The resonant low pass filter.

A filter envelope with a pretty similar signature to the amp envelope is then set up and applied to the cut off frequency of our filter. One difference here is that the decay drops slowly after the initial attack of the sound, causing the cut off frequency to fade off as the sound progresses.

The filter envelope.

Another multiple modulation has been used at this point, the pitch of one of the wavetable oscillators has been slightly modulated with the filter envelope. This create a subtle, ghostly bend in the sound, which is ideal for this type of patch.

Modulating pitch with an envelope.

Modulated filter

Step 4 - Setting up the LFOs and sequencer.

The real key to making this pad sound 'evolve' is the use of two LFOs and a step sequencer. These modulation sources are all used in combination with each other and modulate several sources to introduce a dynamic and organic feel to our sound.

The first LFO is a pretty standard sine wave oscillator moving at an average rate, with no fades or delay. The speed of this LFO is then modulated over time by patching it to the initial 'amp' envelope.

The second LFO is a little more complex and mixes a sine wave and a step curve to create a custom waveform. The whole LFO is delayed and also has a pretty long fade programmed, so it will only take effect as the sound opens up. The speed is also modulated by our first LFO.

The last modulator is a step sequencer and this is purely used to introduce some random elements into our sound. The random button has been used to create a non uniform effect and the smoothing feature has been used to ensure clear 'steps' between the values are minimised. This is then patched to the resonance and the level of LFO 2.

LFO's and sequencer set up

Step 5 - Setting up modulations

Now our modulators are in place we can route them to various destinations. LFO 1 is patched to the mix of one of our wavetable oscillators. This creates wave morphing and creates yet more movement, all these small changes make up a sound that changes over time.

LFO creating a wave morphing effect.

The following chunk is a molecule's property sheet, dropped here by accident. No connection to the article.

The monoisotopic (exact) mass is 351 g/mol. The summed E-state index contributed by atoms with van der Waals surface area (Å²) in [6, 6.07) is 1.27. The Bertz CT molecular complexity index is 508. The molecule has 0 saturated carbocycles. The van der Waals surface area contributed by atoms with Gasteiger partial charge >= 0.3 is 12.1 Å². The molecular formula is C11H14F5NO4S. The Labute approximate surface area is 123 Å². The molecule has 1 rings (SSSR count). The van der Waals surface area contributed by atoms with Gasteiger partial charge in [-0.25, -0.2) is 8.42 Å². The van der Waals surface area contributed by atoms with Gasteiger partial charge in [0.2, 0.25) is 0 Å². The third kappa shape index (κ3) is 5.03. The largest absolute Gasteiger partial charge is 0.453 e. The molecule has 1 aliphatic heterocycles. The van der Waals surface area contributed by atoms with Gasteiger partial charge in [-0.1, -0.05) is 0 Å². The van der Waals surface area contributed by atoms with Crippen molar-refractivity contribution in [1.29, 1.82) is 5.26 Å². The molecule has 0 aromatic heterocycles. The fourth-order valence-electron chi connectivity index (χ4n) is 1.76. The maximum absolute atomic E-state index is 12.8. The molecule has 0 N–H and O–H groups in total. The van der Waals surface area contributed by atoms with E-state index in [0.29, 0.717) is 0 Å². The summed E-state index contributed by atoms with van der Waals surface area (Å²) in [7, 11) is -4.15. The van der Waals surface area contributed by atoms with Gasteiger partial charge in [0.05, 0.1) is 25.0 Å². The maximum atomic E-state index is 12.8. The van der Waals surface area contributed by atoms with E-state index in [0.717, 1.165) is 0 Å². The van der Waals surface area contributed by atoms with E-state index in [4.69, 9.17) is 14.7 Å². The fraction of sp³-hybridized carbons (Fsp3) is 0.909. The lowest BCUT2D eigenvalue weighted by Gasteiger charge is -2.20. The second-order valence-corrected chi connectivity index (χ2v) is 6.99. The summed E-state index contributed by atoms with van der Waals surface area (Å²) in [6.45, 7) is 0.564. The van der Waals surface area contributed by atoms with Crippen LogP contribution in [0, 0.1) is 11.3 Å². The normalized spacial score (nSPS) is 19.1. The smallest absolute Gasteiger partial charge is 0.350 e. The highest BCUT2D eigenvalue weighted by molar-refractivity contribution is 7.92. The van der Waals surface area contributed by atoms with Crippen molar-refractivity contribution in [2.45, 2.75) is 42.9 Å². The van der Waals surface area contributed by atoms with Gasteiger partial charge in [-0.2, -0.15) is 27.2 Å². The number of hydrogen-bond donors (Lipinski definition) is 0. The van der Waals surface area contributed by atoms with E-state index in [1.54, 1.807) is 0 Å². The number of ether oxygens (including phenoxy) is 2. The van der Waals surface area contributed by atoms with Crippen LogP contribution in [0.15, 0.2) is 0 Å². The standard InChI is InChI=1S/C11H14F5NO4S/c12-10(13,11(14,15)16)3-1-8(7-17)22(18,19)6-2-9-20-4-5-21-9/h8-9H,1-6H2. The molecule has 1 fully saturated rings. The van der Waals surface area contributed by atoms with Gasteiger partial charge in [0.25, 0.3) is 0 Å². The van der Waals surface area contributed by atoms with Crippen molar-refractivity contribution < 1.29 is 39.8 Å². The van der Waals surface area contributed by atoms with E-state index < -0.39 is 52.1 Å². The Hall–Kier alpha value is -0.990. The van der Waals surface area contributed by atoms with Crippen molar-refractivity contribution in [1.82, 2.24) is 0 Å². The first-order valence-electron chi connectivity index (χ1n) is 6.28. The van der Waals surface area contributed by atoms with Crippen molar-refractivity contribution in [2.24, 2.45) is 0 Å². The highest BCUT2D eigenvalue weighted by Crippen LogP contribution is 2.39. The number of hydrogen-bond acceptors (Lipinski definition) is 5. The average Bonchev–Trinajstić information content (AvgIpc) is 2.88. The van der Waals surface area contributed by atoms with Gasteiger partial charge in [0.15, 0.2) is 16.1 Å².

The second LFO is then patched to the cut off frequency of the low pass filter. As this LFO is also being modulated by other sources the effect is has on the filter is not only delayed but ever changing and much more interesting to listen to than a standard LFO setting.

Filter modulated by LFO 2 and the sequencer..

This patch demonstrates how using modulators to modify more unusual parameters and using the different LFo waveforms can bring about very interesting results. Next we'll look at some slightly more complex instrument and fx patches.

Modulated filter

Step 6 - Effects and settings

For a finishing touch I have added some pretty heavy effects to the patch. A large reverb and intense delay add a huge amount of space, giving us the ambient feel we are after and these effects really compliment the sound.

Reverb and delay effects

It's worth mentioning that I also increased the overall polyphony for this patch. With a sound that has a large amount of release it is worth doing this so that no notes are stolen or remain un played. I raised it to the maximum value of 32 notes which should be enough for a pret ty demanding pad pattern.

Voice mode changed.

Final patch overview

Final patch with effects

Download Tutorial 8 Files

Tutorial 8:How To Create An Evolving Ambient Pad Sound
Download the tutorial in plain text format, the associated audio files and the completed Circle sound/patch.